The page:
¿Cuál es el Plan B para Grecia?

TOKIO – Los mercados financieros han recibido la elección del nuevo gobierno de extrema izquierda de Grecia de una manera predecible. Pero, si bien la victoria del partido Syriza hizo que las acciones y los bonos griegos se desplomaran, existen pocas señales de contagio para otros países en crisis de la periferia de la eurozona. Los bonos a diez años de España, por ejemplo, siguen comercializándose a tasas de interés por debajo de los bonos del Tesoro de Estados Unidos. El interrogante es cuánto tiempo durará esta relativa calma.

En general se supone que al nuevo gobierno incendiario de Grecia no le quedarán muchas más opciones que la de adherir al programa de reforma estructural de su antecesor, quizás a cambio de una modesta relajación de la austeridad fiscal. No obstante ello, la dimensión política, social y económica de la victoria de Syriza son demasiado significativas como para ignorarlas. Por cierto, es imposible descartar por completo una salida griega dura del euro (“Grexit”), mucho menos controles de capital que efectivamente hagan que un euro dentro de Grecia valga menos que en cualquier otra parte.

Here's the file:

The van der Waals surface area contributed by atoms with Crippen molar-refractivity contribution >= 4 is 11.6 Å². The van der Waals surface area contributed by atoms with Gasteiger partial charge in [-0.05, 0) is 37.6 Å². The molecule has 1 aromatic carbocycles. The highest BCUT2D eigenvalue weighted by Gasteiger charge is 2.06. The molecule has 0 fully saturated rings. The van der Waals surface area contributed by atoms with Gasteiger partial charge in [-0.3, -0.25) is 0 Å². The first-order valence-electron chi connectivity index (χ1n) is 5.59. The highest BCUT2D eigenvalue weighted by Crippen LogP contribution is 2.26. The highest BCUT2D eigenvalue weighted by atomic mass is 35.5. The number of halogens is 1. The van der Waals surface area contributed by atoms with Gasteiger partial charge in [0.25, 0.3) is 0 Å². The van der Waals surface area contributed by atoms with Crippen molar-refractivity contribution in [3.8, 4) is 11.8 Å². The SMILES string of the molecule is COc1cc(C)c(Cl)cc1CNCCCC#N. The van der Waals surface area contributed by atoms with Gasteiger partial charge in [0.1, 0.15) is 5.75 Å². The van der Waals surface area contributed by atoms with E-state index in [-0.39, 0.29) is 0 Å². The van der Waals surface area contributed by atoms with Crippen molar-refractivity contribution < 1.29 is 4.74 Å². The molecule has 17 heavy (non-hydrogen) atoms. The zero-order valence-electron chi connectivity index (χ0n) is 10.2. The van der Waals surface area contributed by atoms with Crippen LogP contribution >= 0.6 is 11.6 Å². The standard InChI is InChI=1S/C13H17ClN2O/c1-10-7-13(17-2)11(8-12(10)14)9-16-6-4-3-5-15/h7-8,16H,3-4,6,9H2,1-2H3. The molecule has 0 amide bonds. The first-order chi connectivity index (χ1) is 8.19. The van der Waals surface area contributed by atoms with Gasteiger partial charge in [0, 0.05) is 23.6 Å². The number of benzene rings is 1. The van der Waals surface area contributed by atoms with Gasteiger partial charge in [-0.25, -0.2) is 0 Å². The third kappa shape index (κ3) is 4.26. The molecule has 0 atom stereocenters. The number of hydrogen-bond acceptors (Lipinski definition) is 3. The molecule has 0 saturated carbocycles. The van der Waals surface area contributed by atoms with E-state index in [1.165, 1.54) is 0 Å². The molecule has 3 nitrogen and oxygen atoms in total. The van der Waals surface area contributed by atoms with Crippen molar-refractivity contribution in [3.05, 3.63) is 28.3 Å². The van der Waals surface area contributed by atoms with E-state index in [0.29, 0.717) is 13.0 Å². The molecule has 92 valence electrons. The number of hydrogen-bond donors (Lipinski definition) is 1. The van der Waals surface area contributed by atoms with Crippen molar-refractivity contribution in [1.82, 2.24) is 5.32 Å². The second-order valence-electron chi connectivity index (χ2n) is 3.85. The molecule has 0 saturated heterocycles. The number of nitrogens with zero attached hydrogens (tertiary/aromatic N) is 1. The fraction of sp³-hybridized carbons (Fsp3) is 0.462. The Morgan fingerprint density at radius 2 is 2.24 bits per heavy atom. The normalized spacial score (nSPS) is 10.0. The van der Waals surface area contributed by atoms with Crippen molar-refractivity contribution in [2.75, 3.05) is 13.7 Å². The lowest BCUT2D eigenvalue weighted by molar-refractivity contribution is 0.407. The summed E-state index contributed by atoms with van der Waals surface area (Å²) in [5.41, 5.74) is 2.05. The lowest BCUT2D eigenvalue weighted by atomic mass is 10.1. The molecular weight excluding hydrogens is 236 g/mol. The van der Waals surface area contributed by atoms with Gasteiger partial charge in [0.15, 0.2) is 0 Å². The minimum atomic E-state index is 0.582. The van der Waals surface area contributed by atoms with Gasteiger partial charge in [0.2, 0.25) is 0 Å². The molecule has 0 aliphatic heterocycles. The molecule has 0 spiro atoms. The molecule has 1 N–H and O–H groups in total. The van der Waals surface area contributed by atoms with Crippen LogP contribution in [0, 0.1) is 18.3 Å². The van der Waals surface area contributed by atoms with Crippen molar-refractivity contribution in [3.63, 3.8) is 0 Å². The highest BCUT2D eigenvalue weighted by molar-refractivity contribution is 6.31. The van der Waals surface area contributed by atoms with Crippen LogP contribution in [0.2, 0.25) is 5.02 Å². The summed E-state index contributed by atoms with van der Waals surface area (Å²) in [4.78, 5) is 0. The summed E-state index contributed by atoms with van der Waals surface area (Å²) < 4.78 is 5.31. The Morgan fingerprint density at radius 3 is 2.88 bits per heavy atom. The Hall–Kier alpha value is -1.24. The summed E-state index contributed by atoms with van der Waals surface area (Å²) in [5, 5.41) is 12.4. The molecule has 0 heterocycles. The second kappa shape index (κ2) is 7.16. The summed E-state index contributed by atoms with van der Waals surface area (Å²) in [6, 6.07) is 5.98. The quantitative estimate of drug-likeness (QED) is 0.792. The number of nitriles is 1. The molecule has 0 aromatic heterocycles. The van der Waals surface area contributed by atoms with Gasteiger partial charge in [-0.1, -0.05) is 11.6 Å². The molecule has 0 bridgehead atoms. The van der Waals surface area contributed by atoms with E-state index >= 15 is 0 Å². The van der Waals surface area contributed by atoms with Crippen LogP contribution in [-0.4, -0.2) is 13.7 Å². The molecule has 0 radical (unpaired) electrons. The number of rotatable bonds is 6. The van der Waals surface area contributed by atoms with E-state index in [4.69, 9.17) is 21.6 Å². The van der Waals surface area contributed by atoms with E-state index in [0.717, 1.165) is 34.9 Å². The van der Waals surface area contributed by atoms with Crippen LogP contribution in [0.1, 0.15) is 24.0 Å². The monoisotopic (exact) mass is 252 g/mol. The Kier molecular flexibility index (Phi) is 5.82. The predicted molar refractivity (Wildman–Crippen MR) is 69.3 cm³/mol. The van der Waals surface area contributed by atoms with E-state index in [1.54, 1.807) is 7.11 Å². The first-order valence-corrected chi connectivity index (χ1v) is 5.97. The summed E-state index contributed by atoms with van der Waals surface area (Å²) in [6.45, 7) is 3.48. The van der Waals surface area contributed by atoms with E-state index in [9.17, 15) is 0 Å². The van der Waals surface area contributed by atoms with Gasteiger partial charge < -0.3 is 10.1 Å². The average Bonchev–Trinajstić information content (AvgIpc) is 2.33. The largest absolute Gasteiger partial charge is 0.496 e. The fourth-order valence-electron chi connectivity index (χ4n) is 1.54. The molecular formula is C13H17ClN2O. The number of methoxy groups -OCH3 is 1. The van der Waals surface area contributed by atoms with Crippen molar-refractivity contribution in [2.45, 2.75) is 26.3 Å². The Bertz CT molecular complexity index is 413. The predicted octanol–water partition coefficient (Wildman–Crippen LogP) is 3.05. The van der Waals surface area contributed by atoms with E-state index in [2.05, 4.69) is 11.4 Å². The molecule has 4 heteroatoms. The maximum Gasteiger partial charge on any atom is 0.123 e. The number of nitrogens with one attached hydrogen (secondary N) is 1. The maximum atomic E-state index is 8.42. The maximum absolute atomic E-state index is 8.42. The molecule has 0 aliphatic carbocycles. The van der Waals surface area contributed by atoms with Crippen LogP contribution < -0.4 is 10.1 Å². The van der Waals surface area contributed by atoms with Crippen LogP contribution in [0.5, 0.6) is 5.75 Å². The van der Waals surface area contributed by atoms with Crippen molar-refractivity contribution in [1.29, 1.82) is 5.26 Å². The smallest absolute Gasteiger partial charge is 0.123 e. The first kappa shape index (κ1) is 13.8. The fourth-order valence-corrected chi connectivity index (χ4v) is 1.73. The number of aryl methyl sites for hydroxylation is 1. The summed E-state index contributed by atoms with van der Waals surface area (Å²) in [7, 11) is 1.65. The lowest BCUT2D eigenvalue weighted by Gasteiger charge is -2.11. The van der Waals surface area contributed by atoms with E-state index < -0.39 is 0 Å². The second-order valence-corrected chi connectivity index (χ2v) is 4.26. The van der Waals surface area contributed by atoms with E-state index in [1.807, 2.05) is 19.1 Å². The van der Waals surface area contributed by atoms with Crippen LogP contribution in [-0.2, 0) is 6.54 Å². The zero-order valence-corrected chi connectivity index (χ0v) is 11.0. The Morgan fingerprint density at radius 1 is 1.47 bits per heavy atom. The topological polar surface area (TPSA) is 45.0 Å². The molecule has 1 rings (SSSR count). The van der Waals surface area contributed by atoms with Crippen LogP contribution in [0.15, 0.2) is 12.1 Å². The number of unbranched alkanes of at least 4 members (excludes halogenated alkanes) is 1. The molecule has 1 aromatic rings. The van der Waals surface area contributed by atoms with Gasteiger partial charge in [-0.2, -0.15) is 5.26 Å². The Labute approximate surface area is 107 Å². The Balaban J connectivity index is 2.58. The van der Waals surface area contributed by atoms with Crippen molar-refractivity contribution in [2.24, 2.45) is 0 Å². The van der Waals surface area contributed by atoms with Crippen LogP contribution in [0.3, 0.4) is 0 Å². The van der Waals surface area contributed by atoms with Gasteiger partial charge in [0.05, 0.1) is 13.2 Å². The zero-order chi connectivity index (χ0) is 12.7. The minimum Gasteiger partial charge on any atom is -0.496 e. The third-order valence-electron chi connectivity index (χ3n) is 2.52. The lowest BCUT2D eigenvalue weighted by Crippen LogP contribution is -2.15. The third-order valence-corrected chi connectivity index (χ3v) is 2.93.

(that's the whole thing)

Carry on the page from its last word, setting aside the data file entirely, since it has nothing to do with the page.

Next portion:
Algunos responsables de las políticas monetarias de la eurozona parecen confiar en que una salida griega del euro, dura o suave, ya no planteará una amenaza para los otros países de la periferia. Podrían tener razón; pero recordemos que, en 2008, los responsables de las políticas en Estados Unidos pensaban que el colapso de una casa de inversión, Bear Stearns, había preparado a los mercados para la quiebra de otra, Lehman Brothers. Ya sabemos cómo resultaron las cosas.

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